The ‘Big One’ Might Not Be in California - Pacific Standard

The ‘Big One’ Might Not Be in California

The recent temblor that left the Midwest shaken shows that there's nowhere that's absolutely free of earthquake danger.
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The April 18 earthquake in Illinois, measuring a 5.2 magnitude and felt in parts of 16 states, has piqued the curiosity of seismologists because it did not originate on the notorious and much-feared New Madrid fault in Missouri Bootheel region but rather along the Wabash Valley fault — comparatively overlooked but potentially more dangerous.

It's just one of several "underlooked" faults in the United States that could pose greater risks than their better-known neighbors.

A series of infamous earthquakes occurred along the New Madrid fault at the end of 1811 and the beginning of 1812 — the last one, long estimated at a magnitude of 8.0 but now generally thought to be around 7.0, was felt as far away as Washington, D.C., and spurred what are believed to be the first calls for disaster relief from the United States government.

And while Midwesterners have remained vigilant about the threat posed by the New Madrid fault, seismologists now say the Wabash Valley zone — which covers the middle to middle-lower part of the Wabash River and has its epicenter in Terre Haute, Ind. — represents a far graver danger.

"New Madrid hasn't even had a magnitude 6 earthquake or above in the last century," said Michael Wysession, a seismologist at Washington University in St. Louis who has studied faults nationwide. "It hasn't had a magnitude 5 or above in the last 35 years. Wabash has had two magnitude 5's in the last six years.

"The other thing is we notice no strain accumulating around the New Madrid fault. There's no reason to suggest it will have another good-sized earthquake. Meanwhile, the Wabash Valley fault hasn't had a large earthquake in the past few centuries; it may be more likely to be due."

And if the "Big One" hits in the center of the country, its impact would be felt across a far greater distance than would a similar-magnitude earthquake in the western United States. That's because the earth's crust in the Midwest is very old, stiff and cold, allowing seismic waves to travel mile after mile; by contrast, the rock on the West Coast is much hotter, which dampens shock waves.

"Take a chocolate bar, leave one out in the sun, and put one in the freezer," Wysession said by way of analogy. "When you take the one out of the freezer and you snap it, that wave propagates through the whole rigid bar of chocolate. Take the soft bar and snap it. The wave doesn't propagate nearly as well; it just gets damped down to non-elastic behavior."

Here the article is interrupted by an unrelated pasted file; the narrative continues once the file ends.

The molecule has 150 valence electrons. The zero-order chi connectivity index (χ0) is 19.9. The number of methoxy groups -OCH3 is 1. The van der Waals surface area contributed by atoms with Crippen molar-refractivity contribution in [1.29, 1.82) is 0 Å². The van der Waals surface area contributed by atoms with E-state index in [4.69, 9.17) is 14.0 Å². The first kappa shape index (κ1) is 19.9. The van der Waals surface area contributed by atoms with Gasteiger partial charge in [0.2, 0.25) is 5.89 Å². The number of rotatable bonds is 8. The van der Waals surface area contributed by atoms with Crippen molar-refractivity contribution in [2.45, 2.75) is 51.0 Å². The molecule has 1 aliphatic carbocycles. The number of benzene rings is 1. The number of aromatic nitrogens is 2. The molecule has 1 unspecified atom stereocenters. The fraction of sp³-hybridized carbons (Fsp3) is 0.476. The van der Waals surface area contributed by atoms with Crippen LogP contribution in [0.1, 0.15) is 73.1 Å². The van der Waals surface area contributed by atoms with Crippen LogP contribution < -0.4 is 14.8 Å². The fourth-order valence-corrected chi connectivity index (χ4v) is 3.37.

A recent re-survey of data by the United States Geological Survey showed that the New Madrid fault poses much less of a risk than was thought 30 years ago. And Wysession believes the Wabash Valley fault deserves the same level of study that seismologists have historically applied to New Madrid.

"Wabash is just like the New Madrid Fault except New Madrid has had its motion," he said. "Yes, we record lots of small earthquakes there, but that's because we have the seismometers there. If you look at earthquakes on a map, the spread is a function of both where the earthquakes are — and where the seismometers are. Now that there have been some earthquakes that have shaken people up a bit, a little more attention will be paid to Wabash."

And yet, neither Wabash nor New Madrid most concern Wysession; nor does the San Andreas fault in California, which caused the San Francisco of 1906.

"The San Andreas is a great example — a couple of seismometers at the time said it was a 7.9, which is a good-sized earthquake," he said. "But if the entire San Andreas ruptures from top to bottom, at that same level of four meters of split that happened in 1906, you'd get an 8.3. That's the largest earthquake you'd get. The Sumatra earthquake (which caused the 2004 tsunami) was a 9.3, the Alaska 1964 earthquake was 9.4 — these are more than 30 times larger."

Instead, Wysession cautions that the Cascadia Subduction Zone, which picks up in Northern California from the San Andreas fault and stretches to northern Vancouver Island, represents the most serious danger for the United States.

Paleoseismic evidence suggests that a huge earthquake strikes the region about every 500 years. The last came on Jan. 26, 1700, before Westerners settled in the area, when Japanese tidal records — accurate to the minute, according to modern scholars — registered the largest tsunami to slam the Pacific.

"If you look at the times that it hit different Japanese ports, you get a direction, and the direction points right back to Seattle and the Pacific Northwest," Wysession said. "It turns out all these trees and forested areas were dropped down and submerged under water. The Native Americans had these stories of gods battling, landslides shaking everything.

"It would take more than 30 quakes of the whole San Andreas rupturing to equal one big earthquake beneath Seattle and Portland. It's been over 300 years since the last one. We're starting to get into that realm where the likelihood is increasing of it happening again."

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